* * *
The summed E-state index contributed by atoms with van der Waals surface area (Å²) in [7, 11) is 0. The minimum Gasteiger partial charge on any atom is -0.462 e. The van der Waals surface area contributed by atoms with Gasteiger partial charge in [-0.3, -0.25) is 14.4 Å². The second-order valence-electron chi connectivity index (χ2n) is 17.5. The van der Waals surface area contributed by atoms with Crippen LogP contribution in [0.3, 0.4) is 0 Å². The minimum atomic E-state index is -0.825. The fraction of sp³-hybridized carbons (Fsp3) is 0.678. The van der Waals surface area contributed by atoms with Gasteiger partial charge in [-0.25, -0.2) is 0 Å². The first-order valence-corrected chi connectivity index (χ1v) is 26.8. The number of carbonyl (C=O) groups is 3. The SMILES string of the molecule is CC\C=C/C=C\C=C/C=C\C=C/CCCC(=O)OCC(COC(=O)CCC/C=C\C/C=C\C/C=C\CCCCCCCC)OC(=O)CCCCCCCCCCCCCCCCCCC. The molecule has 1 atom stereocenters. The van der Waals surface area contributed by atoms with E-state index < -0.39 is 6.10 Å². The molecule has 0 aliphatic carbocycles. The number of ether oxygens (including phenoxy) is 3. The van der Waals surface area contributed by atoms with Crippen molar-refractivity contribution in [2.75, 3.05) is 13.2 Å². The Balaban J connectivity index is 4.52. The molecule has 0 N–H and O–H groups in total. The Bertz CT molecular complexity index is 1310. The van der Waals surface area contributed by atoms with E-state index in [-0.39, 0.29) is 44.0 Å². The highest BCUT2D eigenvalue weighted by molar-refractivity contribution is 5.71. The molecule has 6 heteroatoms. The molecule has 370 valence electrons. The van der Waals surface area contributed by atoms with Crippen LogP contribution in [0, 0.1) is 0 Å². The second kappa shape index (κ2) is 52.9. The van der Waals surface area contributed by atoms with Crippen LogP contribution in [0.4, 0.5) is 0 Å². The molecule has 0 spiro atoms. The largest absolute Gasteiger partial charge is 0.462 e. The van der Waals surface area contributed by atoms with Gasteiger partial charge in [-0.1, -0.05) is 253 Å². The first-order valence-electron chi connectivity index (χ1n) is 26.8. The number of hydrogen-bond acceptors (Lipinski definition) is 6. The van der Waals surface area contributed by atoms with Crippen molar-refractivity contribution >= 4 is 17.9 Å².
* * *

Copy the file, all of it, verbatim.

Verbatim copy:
The summed E-state index contributed by atoms with van der Waals surface area (Å²) in [7, 11) is 0. The minimum Gasteiger partial charge on any atom is -0.462 e. The van der Waals surface area contributed by atoms with Gasteiger partial charge in [-0.3, -0.25) is 14.4 Å². The second-order valence-electron chi connectivity index (χ2n) is 17.5. The van der Waals surface area contributed by atoms with Crippen LogP contribution in [0.3, 0.4) is 0 Å². The minimum atomic E-state index is -0.825. The fraction of sp³-hybridized carbons (Fsp3) is 0.678. The van der Waals surface area contributed by atoms with Gasteiger partial charge in [-0.25, -0.2) is 0 Å². The first-order valence-corrected chi connectivity index (χ1v) is 26.8. The number of carbonyl (C=O) groups is 3. The SMILES string of the molecule is CC\C=C/C=C\C=C/C=C\C=C/CCCC(=O)OCC(COC(=O)CCC/C=C\C/C=C\C/C=C\CCCCCCCC)OC(=O)CCCCCCCCCCCCCCCCCCC. The molecule has 1 atom stereocenters. The van der Waals surface area contributed by atoms with E-state index < -0.39 is 6.10 Å². The molecule has 0 aliphatic carbocycles. The number of ether oxygens (including phenoxy) is 3. The van der Waals surface area contributed by atoms with Crippen molar-refractivity contribution in [2.75, 3.05) is 13.2 Å². The Balaban J connectivity index is 4.52. The molecule has 0 N–H and O–H groups in total. The Bertz CT molecular complexity index is 1310. The van der Waals surface area contributed by atoms with E-state index in [-0.39, 0.29) is 44.0 Å². The highest BCUT2D eigenvalue weighted by molar-refractivity contribution is 5.71. The molecule has 6 heteroatoms. The molecule has 370 valence electrons. The van der Waals surface area contributed by atoms with Crippen LogP contribution in [0, 0.1) is 0 Å². The second kappa shape index (κ2) is 52.9. The van der Waals surface area contributed by atoms with Crippen LogP contribution in [0.4, 0.5) is 0 Å². The molecule has 0 spiro atoms. The largest absolute Gasteiger partial charge is 0.462 e. The van der Waals surface area contributed by atoms with Gasteiger partial charge in [-0.1, -0.05) is 253 Å². The first-order valence-electron chi connectivity index (χ1n) is 26.8. The number of hydrogen-bond acceptors (Lipinski definition) is 6. The van der Waals surface area contributed by atoms with Crippen molar-refractivity contribution >= 4 is 17.9 Å².